Monday, 27 February 2012

Abacus Training

The end of half term school holidays brought the return to pool training. The initial session of the week was a tentative check on the back/side issue I experienced just before the break. All seemed to be well and my motivization was certainly strong enough.

As the week progressed so did the difficulty and intensity of the sets. During the planning stage for the weekend I happened to speak with Mark Bayliss (EC solo 2007) he mentioned that he and his wife Lucinda (both of whom have EC solo swims booked for 2012) were planning a long session for the Saturday. Mark was kind enough to forward me the finer details on email so I had no excuses.

Arriving at the pool Sunday lunchtime armed with lots of fluids and the regulation skittles, I commenced the session with Amanda moaning in the adjacent lane as she was only kicking due to shoulder injury. It was one of those days when you just feel like all is going to plan, you feel strong, your stroke seems to glide without effort, the breathing is under control and even the chlorine levels seem ok and not burning the face for a change!

I tend not to count lengths in the pool rather use the clock, as I know more or less how long each repetition should take. The problem for me is actually remembering the number of reps completed. I swim with my eyes closed most of the time and tend to just drift off thinking of nothing in particular, so the last thing I wanted to do was struggle with the maths.
After a few reps the bright idea of breaking down the floats on the grotty lane rope and using them as an abacus came to mind, this made life so much easier mentally and I could get on with swimming and nothing else. Just over three and half hours later I was all done and felt remarkably good. No shoulder issues to talk of and plenty of energy remaining.

Lucinda posted the set elsewhere so there should be no issues with sharing it here on the off chance you fancy completing yourself.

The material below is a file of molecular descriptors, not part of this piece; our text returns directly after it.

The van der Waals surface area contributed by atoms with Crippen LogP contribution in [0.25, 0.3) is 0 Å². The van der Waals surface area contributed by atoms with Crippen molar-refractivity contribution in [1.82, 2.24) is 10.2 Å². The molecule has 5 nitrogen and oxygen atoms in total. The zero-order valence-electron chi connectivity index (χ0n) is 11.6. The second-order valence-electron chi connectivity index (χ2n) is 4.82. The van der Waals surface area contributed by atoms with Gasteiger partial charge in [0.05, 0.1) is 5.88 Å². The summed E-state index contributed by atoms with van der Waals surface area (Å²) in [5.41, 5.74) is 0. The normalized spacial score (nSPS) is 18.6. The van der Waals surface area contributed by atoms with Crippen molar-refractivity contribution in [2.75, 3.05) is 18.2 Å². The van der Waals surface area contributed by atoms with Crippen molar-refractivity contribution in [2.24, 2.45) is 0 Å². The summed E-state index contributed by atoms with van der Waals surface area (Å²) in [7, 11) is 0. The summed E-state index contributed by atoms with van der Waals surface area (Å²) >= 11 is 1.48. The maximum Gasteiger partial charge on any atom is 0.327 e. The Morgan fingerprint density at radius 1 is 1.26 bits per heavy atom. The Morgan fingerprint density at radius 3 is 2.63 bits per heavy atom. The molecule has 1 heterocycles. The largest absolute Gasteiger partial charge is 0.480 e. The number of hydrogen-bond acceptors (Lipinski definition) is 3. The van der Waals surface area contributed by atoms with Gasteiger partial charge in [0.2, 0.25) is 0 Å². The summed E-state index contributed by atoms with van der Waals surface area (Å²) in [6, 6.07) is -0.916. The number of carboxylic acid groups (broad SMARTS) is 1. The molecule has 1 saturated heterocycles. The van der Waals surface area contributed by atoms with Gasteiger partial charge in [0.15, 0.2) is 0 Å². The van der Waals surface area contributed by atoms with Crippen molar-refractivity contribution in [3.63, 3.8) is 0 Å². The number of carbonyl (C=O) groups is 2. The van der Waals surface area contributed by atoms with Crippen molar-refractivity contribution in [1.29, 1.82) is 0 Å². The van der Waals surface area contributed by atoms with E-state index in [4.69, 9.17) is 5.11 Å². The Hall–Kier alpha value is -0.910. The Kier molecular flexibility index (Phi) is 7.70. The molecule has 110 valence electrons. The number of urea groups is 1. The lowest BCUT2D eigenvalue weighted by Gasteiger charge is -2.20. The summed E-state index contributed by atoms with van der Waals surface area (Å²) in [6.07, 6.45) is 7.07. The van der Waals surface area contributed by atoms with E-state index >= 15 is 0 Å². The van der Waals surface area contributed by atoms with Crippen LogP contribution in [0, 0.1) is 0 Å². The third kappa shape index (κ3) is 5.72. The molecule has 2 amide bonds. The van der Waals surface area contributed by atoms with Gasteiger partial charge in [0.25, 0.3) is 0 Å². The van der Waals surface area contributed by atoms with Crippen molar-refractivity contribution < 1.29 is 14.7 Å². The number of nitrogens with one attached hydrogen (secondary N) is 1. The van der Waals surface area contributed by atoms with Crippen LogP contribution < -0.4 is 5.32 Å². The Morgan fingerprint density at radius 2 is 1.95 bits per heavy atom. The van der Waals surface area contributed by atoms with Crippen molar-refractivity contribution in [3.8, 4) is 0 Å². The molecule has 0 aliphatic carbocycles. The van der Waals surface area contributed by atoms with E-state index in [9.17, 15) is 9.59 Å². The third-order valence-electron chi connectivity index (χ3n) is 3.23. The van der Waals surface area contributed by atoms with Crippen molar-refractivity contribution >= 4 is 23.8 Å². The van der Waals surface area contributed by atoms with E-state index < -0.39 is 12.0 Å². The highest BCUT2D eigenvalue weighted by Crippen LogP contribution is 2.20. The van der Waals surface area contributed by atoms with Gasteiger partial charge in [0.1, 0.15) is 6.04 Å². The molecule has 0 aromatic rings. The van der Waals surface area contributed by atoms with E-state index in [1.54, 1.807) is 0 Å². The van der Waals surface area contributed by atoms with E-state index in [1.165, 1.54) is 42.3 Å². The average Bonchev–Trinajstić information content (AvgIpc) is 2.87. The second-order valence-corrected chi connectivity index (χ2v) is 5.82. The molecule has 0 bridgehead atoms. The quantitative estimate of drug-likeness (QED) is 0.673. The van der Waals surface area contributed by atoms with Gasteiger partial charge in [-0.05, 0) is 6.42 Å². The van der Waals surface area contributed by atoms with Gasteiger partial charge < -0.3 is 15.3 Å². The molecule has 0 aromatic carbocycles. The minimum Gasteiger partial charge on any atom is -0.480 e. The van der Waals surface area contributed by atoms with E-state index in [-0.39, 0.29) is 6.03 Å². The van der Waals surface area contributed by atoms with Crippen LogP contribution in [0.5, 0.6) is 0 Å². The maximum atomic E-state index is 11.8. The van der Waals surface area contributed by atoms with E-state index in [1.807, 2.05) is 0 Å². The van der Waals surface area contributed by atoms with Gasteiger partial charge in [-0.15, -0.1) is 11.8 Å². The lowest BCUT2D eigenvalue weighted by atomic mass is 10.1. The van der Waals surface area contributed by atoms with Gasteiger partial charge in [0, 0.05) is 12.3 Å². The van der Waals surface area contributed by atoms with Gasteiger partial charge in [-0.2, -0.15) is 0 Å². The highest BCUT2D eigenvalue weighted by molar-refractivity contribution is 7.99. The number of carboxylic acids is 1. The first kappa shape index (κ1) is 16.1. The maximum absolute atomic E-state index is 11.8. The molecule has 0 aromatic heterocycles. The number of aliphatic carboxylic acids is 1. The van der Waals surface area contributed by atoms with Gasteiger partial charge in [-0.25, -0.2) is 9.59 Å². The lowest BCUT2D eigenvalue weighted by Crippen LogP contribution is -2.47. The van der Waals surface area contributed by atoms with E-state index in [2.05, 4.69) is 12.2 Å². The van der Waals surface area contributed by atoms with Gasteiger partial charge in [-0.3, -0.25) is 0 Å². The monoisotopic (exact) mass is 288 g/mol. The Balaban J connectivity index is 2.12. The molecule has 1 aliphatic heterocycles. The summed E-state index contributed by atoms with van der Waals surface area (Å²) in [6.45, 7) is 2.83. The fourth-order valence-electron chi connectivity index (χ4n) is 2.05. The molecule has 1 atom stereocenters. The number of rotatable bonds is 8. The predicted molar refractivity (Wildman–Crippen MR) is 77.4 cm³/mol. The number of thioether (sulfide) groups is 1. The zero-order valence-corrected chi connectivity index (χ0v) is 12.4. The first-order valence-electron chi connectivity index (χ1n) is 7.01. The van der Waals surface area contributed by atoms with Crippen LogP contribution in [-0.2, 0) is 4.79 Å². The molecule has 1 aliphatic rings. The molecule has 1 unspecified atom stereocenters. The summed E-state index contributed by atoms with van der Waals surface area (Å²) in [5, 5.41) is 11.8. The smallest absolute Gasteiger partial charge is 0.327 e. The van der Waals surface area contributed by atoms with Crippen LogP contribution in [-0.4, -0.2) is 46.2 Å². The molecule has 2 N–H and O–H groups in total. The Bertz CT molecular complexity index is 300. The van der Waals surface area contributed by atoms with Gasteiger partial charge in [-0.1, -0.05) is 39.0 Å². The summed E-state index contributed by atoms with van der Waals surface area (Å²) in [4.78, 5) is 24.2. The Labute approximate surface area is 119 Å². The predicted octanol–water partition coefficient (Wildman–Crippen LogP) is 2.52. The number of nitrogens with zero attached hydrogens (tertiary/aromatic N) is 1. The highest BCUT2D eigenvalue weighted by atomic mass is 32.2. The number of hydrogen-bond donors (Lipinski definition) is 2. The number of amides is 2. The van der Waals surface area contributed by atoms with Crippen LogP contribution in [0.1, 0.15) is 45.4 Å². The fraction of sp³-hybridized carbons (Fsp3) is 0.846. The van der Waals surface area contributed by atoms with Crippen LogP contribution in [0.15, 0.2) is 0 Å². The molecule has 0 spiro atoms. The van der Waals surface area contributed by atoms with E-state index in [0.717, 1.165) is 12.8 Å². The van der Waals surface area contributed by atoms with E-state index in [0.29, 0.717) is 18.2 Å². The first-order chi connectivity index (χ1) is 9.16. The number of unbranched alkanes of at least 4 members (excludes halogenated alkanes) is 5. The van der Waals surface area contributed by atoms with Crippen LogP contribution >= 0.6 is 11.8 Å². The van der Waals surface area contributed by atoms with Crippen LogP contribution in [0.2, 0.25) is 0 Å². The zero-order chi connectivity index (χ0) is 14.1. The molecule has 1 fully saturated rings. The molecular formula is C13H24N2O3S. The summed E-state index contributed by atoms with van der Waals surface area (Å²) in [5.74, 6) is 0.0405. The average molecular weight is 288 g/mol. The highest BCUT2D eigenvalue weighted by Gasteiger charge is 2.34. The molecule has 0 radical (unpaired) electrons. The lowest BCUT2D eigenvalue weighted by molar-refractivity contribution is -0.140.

Thanks To Amanda for taking the snaps of the new in pool tool

Friday, 24 February 2012

Beckoning Silence

Regular readers/visitors will be aware of my interest in the written word, I find it an escape and often long for one of those cannot put it down type books, you know, the sort that you want to read cover to cover without interuption. The obvious Dover Solo(Marcia Cleveland) Nothing Great is Easy (Des Renford) and Mad Bad and Dangerous to Know (Ran Fiennes) spring to mind, though the list in full is quite extensive. (Newcomers can find my recommended reading list on the side bar of this site).

Time being such  a precious commodity.. and lives being so very busy, I find it almost as rewarding to watch something thrilling on the big or small screen. I have mentioned several times my pleasure at watching Two Swimmers. However having recently loaned out Touching The Void on DVD to a swimmer friend, I set about purchasing 'The Beckoning Silence' a drama documentary based on the book by Joe Simpson.

Simpson and another give the narrative on the gripping film, during which Simpson reflects on his childhood dreams and the fascination of climbing the North Face of The Eiger, as is often the case there are so many parallels I can draw from this film and relate them all to swimming at length in cold lonely water. In particular  the references to Endurance and Psychological battles. The following two excerpts spoken by Joe Simpson give a feel of the sort of thing I am referring to.

'You want to test yourself more and more. You want to go and do a first ascent. That's how you live. I didn't realise how obsessive I had become.....Perhaps you have to become obsessive to do something to that degree.